Is the AstraZeneca vaccine safe for young women? Why do countries keep banning it?
AstraZeneca: Blood clots 'confined to younger women' says expert
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The AstraZeneca Covid vaccine was the second jab to be authorised for use in the UK, and most people being vaccinated across the country today are receiving the jab. But a whole host of countries have now banned the AstraZeneca/University of Oxford vaccine over ongoing blood clot fears. Is it actually safe to use?
Germany and Canada have decided to suspend the use of the vaccine for all young people, over concerns about blood clots.
Canada’s vaccine regulator recommended the jab was suspended for everyone under 55, while Germany paused the rollout for everyone under 60.
Germany’s own medical regulator claimed that it found 31 cases of rare blood clots in the 2.7 million people that had recently taken the AstraZeneca vaccine.
Just two of those 31 patients were men, prompting fears over the safety of the vaccine for women.
But, AstraZeneca has insisted that international regulators have largely found the benefits outweigh the negatives to the vaccine.
Is the AstraZeneca jab safe?
The AstraZeneca vaccine is very safe, and just like the other Covid vaccines available, it’s the best way to protect against coronavirus.
The European Medicines Agency and the UK Medicines & Healthcare products Regulatory Agency have both backed the vaccine.
They insisted that the positives to being vaccinated outweigh the negatives.
Women taking the contraceptive pill are already more at risk of blood clots than those taking the AstraZeneca jab, according to London General Practice GP, Dr Paul Ettlinger.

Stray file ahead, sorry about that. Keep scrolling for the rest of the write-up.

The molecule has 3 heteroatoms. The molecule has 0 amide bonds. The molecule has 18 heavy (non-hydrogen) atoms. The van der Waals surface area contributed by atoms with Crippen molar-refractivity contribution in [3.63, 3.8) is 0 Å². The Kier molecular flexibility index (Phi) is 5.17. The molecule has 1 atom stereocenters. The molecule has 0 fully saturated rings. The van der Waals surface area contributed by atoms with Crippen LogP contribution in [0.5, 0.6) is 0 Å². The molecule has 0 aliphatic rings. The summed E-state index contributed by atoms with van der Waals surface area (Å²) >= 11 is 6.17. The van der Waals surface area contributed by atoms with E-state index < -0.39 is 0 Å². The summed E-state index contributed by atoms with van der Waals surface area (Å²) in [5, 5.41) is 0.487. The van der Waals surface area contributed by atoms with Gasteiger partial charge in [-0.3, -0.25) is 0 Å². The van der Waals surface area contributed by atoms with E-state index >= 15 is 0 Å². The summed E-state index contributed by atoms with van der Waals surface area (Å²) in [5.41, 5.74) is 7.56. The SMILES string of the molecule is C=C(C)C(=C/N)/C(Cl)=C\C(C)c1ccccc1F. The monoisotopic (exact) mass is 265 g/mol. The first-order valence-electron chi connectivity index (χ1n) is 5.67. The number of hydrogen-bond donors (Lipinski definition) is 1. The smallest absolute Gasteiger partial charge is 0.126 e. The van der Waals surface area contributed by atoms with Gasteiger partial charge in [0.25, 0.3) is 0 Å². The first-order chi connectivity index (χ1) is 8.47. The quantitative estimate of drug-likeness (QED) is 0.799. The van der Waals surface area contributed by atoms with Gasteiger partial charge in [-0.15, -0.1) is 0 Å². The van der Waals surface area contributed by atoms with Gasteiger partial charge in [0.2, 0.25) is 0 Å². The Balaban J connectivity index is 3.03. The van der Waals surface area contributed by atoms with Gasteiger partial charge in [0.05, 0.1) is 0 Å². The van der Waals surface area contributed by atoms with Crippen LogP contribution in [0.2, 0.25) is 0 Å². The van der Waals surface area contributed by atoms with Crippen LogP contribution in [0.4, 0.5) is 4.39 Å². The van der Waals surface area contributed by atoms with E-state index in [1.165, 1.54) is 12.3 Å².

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“The contraceptive pills taken by millions of women pose a far greater risk of blood clots than the vaccine, and there is no evidence that the vaccine increases your risk,” he told Express.co.uk.
“Therefore, it looks like it’s a political gesture. While 37 people out of 17 million inoculations in the EU and UK have reported blood clots, women taking certain types of the contraceptive pill face much greater odds each year.
“The WHO has encouraged patients to have the AstraZeneca vaccine.
“There is no obvious link between clotting and the vaccine. The figures are the same within the same population.”
It’s a concern that anti-vax groups might use the suspension as an excuse to not get the Covid vaccine, he added.
The UK has seen a high uptake of the vaccine, but there’s greater skepticism around Europe, it’s believed.
“It’s scaremongering and a concern,” added Dr Ettlinger. “I’m worried about it being used by anti-vaxxers as an excuse to encourage others not to take the jab. This will result in increased incidents of Covid.
“It would strike me as a political angle with Brexit and the failure of the EU community to vaccinate their populations.”
Almost 31 million people have received at least one dose of the Covid vaccine in the UK.
More than 3.5m have now received both doses of the vaccine, according to the latest figures.
The Moderna vaccine is expected to arrive in the UK next month, in another boost to the ongoing rollout.
The US-made vaccine will be joining the AstraZeneca and Pfizer/BionNTech jabs for the vaccination drive.
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